I'm working on a war novel (sci-fi). My initial plan was for my MC to start out with a very clean language, almost comically clean, and as the plot progresses and the situation gets more FUBAR, his language would get more colourful. Other characters were to use different levels of profanity, based on their background and time on the front. For the MC, the change in the language he uses was supposed to reflect the effect of the distance from "normal" society and the protracted warfare on his psyche.

Trouble is, I do not use dirty language in my day-to-day. At all. To the point that I'm known for it among my friends. So when I come to writing profanity, it feels awkward. The expletives don't feel as natural as they should. They stand out and feel deliberately inserted rather than being part of the speech. And at the same time, they feel toned down, like the character should have used something stronger, if they were to use a strong word there.

How can I write this kind of language, that I do not talk, not even as part of my internal monologue?

5 Answers 5


I think the answer to your question lies in the very problem you're having.

You say you've created a character whose language is so clean it's almost comical, and you yourself feel awkward when you write profanity, so use that to your advantage.

Have the MC refuse to use profanity while the other character tease him for it. Then when something goes wrong, have those characters encourage him to swear, but he can't do it. Then, as things get even more FUBAR and he finally feels the need for profanity, make it deliberately awkward for him to do so, maybe even using it out of context. You'll find comedy there and warmth of character by exacerbating the problem you're having.

Have you ever seen Frankie and Johnny with Al Pacino (not a great movie, but it's sweet) where Cora tries to get Nedda to say the word 'copulate'? It's endearing and funny. This is the kind of interaction you could use with your MC.

With the other characters, their profanity will have to be natural and to that end, I would watch as many American movies as you can that score high on the profanity scale until you get a feel for what sounds natural. The Wire has insane amounts of profanity, you could start there!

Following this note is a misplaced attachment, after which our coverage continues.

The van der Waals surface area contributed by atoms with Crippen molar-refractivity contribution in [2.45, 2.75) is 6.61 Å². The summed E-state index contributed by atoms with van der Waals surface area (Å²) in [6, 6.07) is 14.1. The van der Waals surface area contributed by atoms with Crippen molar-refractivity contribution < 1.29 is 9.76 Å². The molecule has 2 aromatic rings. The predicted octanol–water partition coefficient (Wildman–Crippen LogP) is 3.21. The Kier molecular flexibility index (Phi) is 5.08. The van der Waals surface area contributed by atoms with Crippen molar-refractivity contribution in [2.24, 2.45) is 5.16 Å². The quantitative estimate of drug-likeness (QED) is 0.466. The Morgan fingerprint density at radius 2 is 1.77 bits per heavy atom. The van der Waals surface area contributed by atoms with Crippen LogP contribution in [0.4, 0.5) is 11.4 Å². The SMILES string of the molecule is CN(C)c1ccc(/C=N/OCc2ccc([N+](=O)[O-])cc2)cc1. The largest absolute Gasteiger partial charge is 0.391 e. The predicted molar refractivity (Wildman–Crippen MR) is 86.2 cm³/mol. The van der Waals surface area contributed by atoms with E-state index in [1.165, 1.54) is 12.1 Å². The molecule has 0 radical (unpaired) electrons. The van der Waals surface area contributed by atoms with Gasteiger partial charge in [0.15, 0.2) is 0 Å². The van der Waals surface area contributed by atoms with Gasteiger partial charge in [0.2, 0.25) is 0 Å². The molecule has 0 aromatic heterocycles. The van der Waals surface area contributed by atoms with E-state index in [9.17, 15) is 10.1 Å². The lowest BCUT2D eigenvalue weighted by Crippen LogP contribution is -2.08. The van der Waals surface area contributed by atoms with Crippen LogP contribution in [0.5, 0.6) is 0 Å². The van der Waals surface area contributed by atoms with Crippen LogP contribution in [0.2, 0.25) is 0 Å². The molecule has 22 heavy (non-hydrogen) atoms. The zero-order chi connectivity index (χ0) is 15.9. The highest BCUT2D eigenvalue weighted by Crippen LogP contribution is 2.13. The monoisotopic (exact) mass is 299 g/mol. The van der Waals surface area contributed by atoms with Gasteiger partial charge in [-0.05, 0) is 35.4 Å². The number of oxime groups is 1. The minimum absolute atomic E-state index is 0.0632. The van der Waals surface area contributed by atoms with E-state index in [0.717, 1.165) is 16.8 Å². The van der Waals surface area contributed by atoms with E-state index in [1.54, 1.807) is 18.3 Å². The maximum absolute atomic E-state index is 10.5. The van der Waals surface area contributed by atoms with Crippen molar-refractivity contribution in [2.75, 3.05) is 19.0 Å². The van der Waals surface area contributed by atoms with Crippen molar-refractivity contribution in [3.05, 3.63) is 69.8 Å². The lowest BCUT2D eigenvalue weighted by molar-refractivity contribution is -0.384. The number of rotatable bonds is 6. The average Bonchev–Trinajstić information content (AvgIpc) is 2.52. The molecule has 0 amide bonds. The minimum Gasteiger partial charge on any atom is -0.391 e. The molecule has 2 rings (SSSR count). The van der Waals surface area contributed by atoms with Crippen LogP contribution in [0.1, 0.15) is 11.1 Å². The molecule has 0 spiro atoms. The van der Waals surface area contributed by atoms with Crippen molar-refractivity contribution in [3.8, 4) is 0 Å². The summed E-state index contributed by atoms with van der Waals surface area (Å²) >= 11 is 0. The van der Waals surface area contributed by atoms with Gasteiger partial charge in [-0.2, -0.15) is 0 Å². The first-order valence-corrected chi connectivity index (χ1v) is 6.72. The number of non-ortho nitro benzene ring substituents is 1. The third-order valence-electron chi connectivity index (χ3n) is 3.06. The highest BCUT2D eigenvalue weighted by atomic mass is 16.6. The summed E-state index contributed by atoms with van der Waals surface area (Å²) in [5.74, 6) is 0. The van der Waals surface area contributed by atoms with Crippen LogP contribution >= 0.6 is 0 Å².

Good luck!!


How can I write this kind of language, that I do not talk, not even as part of my internal monologue?

This is either a problem or a blessing. If you, like your character, do not use it on a daily basis (not part of your verbal repertoire) then it will sound stilted, awkward, and just... well, weird.

And that's the way it should sound coming from someone (your character) that doesn't use it. So it'll come out weird, and choppy, and... inauthentic. As it should.

Perhaps explore weird word combinations that otherwise shouldn't work.

"Son of a shit"
"Dick sucker"

Other weird combinations that people who actually curse regularly (like me) would be like... "Dude. Sit down before you hurt yourself with the new vocab."


Oh man.

Swearing is f*cking poetic. I think you need to find it in you. Release it. Find the thing that pisses you off like nothing else ever has. It might be a current event (insert soul crushing current event here), or something else.

Swearing like a sailor is a beautiful thing, it has rhythm and rhyme and is percussive. Swearing like a 15 year old who has never sworn before is painful, don't do that.

Here's something I came across while looking for poetic swearing for you.



Write a short story involving foul language. Possibly several. Or just run through some shorter exercises where you you have people arguing over things - child custody, music volume, the remote, etc. See where you stumble most, and where your writing seems most artificial. Improve it through editing, and see what made it better. And get feedback from others once is a while if you feel like it. Sometimes characters sound more natural in your head than they do to someone who can't actually hear them.

This will give you a more visceral understanding of which aspects of foul language you have most trouble with. Is it timing? Is it escalation? Is it transition from clean to foul? For instance, it could be that you have a lot of trouble with the beginning of such a conversation than you do with the middle.

If you find that you are getting comfortable with some aspects of it, you can use that as a push-off point to get into the head of someone who uses foul language, instead of just trying to imitate them. And you can think of the problem you do have in more concrete terms.


On the path towards vocabulary dereliction, you might want to have some "in-betweens."

For example, "Criminy! What are you doing?"


"Oh, fudge."


You might also throw in terms like bitch and bastard further down the path, which are swears, to be sure, but have less intensity as some others.

As an aside, I liked the way the movie Johnny Dangerously kept it clean. The character Maroni's vocabulary includes "fargin icehole" and "bastages"


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